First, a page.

Nitpick: Am I gliding or walking?
[Continued] Page 2
Exactly how does Tales of Graces f break immersion using its low-altitude flight? Well, simply put, it separates the world and the character. Because the characters decide to glide rather than walk, it's almost as if the characters don't really exist in the world. I mean, if they were part of it, wouldn't the science and physics of the world apply? Clearly that's not the case if they can glide. On the other hand, if they were some deity of a sort then I wouldn't nitpick Graces but it isn't. I just can't feel attached to the character and the world of Graces if the characters aren't even attached to the world, quite literally. Contact with the ground that the characters walk on is absolutely important when trying to keep the world and its mythos consistent. For Tales of Graces f, by having characters that walk on air rather than touching the ground, it's hard to take the game too serious.
I don't want to nag on Tales of Graces f for too long. It's fitting then that I bash on another JRPG, one that has received numerous praise from various websites: Xenoblade Chronicles. Xenoblade's world is phenomenal, full of life and bustling with grace. The contrast between poor movement of characters and the brilliant world crafted in Xenoblade is hilarious as a result. How does Xenoblade's experience suffer as a result? To put simply it shatters the realism of the world.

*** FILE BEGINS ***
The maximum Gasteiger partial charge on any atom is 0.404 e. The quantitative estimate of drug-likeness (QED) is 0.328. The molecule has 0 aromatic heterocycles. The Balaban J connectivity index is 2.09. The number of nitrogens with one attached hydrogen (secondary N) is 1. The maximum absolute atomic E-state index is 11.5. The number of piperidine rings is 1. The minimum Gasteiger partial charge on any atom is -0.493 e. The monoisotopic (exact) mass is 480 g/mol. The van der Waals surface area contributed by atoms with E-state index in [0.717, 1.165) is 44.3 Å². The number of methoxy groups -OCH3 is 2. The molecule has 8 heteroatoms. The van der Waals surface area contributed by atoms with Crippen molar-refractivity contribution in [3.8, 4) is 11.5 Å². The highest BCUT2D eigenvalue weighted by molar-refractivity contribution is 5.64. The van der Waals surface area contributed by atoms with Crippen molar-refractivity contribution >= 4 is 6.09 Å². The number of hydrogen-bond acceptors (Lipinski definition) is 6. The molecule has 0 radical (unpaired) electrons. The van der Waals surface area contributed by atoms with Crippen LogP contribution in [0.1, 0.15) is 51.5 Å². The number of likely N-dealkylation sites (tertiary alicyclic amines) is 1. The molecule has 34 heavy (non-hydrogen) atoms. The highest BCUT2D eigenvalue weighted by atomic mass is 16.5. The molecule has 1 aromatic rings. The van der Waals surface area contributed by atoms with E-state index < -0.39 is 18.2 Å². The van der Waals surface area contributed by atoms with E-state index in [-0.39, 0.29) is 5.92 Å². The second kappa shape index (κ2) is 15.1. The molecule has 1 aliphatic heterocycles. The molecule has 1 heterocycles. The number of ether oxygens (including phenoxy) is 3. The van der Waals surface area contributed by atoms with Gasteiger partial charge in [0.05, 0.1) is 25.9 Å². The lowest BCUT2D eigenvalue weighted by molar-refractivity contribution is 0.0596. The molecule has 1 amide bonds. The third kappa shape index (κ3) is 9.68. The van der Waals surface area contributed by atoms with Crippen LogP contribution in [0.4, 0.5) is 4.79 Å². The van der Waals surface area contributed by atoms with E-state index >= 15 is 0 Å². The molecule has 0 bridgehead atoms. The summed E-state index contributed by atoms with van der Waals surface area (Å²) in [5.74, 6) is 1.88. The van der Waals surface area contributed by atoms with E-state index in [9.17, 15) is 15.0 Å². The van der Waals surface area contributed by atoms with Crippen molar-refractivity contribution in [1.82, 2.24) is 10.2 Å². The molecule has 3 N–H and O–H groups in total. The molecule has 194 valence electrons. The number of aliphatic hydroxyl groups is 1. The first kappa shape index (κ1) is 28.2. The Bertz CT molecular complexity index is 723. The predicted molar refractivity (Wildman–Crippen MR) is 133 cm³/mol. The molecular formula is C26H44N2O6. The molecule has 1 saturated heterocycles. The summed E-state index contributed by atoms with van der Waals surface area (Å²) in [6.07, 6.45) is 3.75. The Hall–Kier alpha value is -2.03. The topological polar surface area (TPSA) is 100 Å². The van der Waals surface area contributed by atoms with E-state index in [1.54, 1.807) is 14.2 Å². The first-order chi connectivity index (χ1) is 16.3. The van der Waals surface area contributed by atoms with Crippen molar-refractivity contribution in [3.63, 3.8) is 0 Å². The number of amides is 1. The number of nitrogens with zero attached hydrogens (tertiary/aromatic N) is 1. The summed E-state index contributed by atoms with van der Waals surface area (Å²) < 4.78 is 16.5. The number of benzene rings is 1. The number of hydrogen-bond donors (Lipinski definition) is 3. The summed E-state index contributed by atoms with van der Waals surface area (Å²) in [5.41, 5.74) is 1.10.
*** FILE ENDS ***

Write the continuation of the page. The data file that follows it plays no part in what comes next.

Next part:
The world is fabulous and can be described as a vibrant work of art captured in 3-D. The feelings I have for Xenoblade's world is synonymous to Journey. Both games have hauntingly beautiful worlds and I hold them in high regard. Then what's the difference between these two games? While Journey's character movement tied the world and the character together creating an even greater sense of artistic beauty, Xenoblade suffers because of it. Due to the somewhat odd gliding movement, Xenoblade's world feels distant and surreal, not for the better. Think of it as a masterful painting. It's perfect as it is. Then someone adds something to the painting to make it worse rather than making it better. This is exactly what happened in Xenoblade.
Xenoblade and Tales of Graces f are only two examples where the game suffers for its crappy movement. It really stinks due to how amazing these two games are. I hold both games in high esteem due to its entertainment value. Unfortunately, it's hard for me to get over these small details that marr them. Perhaps it's the laziness of the developers or this was intentionally done so the game controls better. Regardless of the reason, I feel that developers shouldn't equip characters with Hover Boots. Just keep it to Zelda please.